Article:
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<TITLE>Sylpheed User's Manual: What is Sylpheed?</TITLE>
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<H2><A NAME="s1">1. What is Sylpheed?</A></H2>
<H2><A NAME="ss1.1">1.1 Introduction to Sylpheed.</A>
<P>Sylpheed is a fast e-mail and news client. It will run on just about any Linux or Unix compliant system.
<P>The power of Sylpheed is that it is
<LI>light on resources</LI>
<LI>intuitive for most people</LI>
<LI>easy to work with</LI>
<LI>loaded with features</LI>
<LI>graceful and sophisticated in its interface</LI>
<H2><A NAME="ss1.2">1.2 Interface</A>
<P>The appearance and interface are similar to some popular e-mail clients for Windows, such as Outlook Express, Becky!, and Datula. The interface is also designed to emulate the mailers on Emacsen, and almost all commands are accessible with the keyboard.
<P>The messages are managed by MH format, and you'll be able to use it together with another mailer based on MH format (like Mew). You can also utilize fetchmail or/and procmail, and external programs for receiving (like inc or imget).
<H2><A NAME="ss1.3">1.3 Main features</A>
<P>Currently implemented features are:
<LI>Unlimited multiple account handling</LI>
<LI>MIME (attachments) </LI>
<LI>built-in image view </LI>
<LI>X-Face support </LI>
<LI>External editor support </LI>
<LI>Message queueing </LI>
<LI>Draft message function </LI>
<LI>Clickable URI </LI>
<LI>XML-based addressbook </LI>
<LI>LDAP addressbook </LI>
<LI>Jpilot addressbook (for Palm types handhelds)</LI>
<LI>Newly arrived and unread message management </LI>
<LI>Multiple MH folder support </LI>
<LI>Mew/Wanderlust compatible key bindings </LI>
<LI>News reader function </LI>
<LI>UIDL support </LI>
<LI>APOP authentication </LI>
<LI>SMTP AUTH support</LI>
<LI>IPv6 support </LI>
<LI>GPG encryption and signature</LI>
<LI>Autoconf, automake support </LI>
<LI>Support of i18n of messages by gettext </LI>
<LI>Supports many locales, including UTF-8 (Unicode), when using libjconv </LI>
This list is not complete, but this will at least show you the most common features in Sylpheed.
<H2><A NAME="ss1.4">1.4 Methods for managing messages</A>
<P>There are several ways to manage messages. The best known is <CODE>not at all.</CODE>
<P>Too many people receive lots of e-mails and just let them end up in the INBOX folder. Which after a while becomes unmanageable. Try to locate that one mail about an important event you got 5 days ago, in a mailbox that has over 5000 messages in it. Even when sorted on date, it might take you a tremendous time to locate it.
<P>For this there are <CODE>mailfolders and mailboxes.</CODE>
<P>When you read on in this manual, you will learn about creating mailboxes and also folders that can contain more mailboxes. What are these good for?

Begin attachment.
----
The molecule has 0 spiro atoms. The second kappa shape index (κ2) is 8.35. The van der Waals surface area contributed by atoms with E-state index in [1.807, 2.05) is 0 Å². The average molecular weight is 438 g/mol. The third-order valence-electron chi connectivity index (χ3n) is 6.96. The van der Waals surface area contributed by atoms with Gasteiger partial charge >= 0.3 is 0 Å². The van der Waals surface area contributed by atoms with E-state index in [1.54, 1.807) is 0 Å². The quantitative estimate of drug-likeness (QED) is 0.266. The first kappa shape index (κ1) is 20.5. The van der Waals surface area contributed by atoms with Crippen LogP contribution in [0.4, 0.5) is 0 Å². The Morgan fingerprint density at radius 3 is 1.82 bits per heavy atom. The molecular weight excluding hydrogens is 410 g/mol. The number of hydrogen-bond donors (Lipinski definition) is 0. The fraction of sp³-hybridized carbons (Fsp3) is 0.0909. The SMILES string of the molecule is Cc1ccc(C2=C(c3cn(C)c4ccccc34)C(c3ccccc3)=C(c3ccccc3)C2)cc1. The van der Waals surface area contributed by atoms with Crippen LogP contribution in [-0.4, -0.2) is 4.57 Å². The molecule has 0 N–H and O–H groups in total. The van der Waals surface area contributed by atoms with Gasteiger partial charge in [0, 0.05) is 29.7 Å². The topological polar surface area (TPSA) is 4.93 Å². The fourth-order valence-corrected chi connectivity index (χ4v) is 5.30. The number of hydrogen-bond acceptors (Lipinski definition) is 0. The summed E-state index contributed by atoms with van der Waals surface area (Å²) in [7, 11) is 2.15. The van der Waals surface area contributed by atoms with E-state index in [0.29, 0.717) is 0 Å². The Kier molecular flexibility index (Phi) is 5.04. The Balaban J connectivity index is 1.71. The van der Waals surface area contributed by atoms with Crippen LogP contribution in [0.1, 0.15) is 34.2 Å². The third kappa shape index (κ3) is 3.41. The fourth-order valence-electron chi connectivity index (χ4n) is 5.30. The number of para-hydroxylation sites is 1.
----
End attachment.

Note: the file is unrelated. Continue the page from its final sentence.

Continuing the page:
<P>Overview. Simple as that. In different mailboxes you can store different kinds of mails. Suppose you are a member of a kiting club. And you get at least 30 e-mails per day from that club. The smart thing to do now is to create a separate mailbox for these mails. So when an e-mail comes in from the kiting club, you can move it to the kiting club mailbox. That way you know that you have all your kiting e-mails in one place.
<P>Tedious, you say? To move 30 mails a day to that box, when they come in at random moments? You bet that is a tedious job. You can be certain that you will miss that very important one about transport to the kiting ground where you will have the contest of biggest and most beautiful kite!
<P>Well, also for this there is a solution. Those are called <CODE>filters</CODE>.
<P>Filters can automate the process of moving e-mails to new locations. Further on in this manual you will also learn about setting up filters, so you do not have to move these kiting e-mails to the kiting club mailbox.
<H3>Okay, so what is the difference between a mailbox and a mailfolder?</H3>
<P>This is actually the exact same thing as you do on your harddisk. You create directories in which you can put files and more directories.
<P>In the case of Sylpheed, you can create a mailbox in which you can put more mailboxes that somehow belong together. For example, you could create a mailbox (folder) that contains the mailboxes for all the mailing lists you belong to.
<P>A word of clarification is perhaps in need here. In Sylpheed, a maillbox is nothing more than a directory. And in a directory you can create a new directory. But also files. And Sylpheed stores each e-mail in a separate file on disk.
An example of how a mailbox tree could look is
<P>As you can see, there is no real limit to the way you can set up your mailboxes. As long as you have diskspace available, you can create mailboxes and mailboxes within mailboxes.
<P>Of course, you should observe some common sense when you start creating mailboxes. To keep all mail in one place is not a good idea, but to create a maze of mailboxes is not a good idea either!
<H2><A NAME="ss1.5">1.5 Features for the future</A>
<P>This is a special chapter. As with all open source programs, many features can be requested by you, the user of Sylpheed. The best way to join in on the talks is to join one of the mailing lists on Sylpheed. For this, you can turn to the Information section of this manual and read up on how to join a mailing list.